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Southern dewberry

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The southern dewberries (Rubus trivialis) were budding and flowering in the northeast quadrant of Mopac and US 183 on February 26th. Mostly I did close portraits using natural light and relatively broad apertures, like the flower below photographed at f/5.6. In some cases I went for flash and a small aperture to increase the depth of field, as in the portrait above of an opening bud at f/18. The pink and the prickles remind us that dewberries are in the same botanical family as roses.




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The chocolate wars


Hershey, the company famous for chocolate, has come up in conjunction with two controversies in the past couple of years. The first time was merely as part of an analogy. When comedian Jon Stewart appeared on “The Late Show with Stephen Colbert” in 2021, the following dialogue ensued:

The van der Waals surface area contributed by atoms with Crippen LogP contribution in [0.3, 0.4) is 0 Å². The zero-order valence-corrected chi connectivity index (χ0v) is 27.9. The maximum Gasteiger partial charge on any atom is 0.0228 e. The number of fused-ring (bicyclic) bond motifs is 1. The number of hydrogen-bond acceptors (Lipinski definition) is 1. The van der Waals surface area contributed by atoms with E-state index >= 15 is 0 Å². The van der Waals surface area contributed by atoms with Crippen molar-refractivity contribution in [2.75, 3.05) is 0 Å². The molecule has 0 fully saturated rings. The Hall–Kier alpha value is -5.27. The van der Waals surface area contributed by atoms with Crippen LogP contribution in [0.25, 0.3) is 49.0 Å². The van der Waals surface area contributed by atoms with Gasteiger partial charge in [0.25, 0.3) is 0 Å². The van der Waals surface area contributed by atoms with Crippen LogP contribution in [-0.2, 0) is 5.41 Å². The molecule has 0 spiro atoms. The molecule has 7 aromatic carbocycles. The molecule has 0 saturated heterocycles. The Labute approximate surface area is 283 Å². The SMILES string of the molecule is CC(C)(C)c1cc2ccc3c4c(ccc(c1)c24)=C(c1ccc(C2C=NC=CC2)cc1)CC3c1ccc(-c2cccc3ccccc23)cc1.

Stewart: “Science has, in many ways, helped ease the suffering of this pandemic, which was more than likely caused by science.”

Colbert: “Do you mean perhaps there’s a chance that this was created in a lab? If there’s evidence, I’d love to hear it, I just don’t know.”

Stewart: “A chance? Oh my God! There’s a novel respiratory coronavirus overtaking Wuhan, China, what do we do? Oh, you know who we could ask? The Wuhan novel respiratory coronavirus lab.

Then came Stewart’s analogy: “Oh my God, there’s been an outbreak of chocolatey goodness near Hershey, Pennsylvania. What do you think happened?’ Like, ‘Oh, I don’t know, maybe a steam shovel mated with a cocoa bean?’ Or it’s the f—ing chocolate factory.”

That caused consternation among many ideologues because in 2021 even reputable scientists who merely wanted to discuss the possibility of a Wuhan lab leak were getting banned from social media and attacked by many in the “news” media. As a reminder of those oppressive times, you can read a New York Post article.


The second controversy is current, and it arose from what the Hershey company has actually done. As The Hill reported on March 3rd: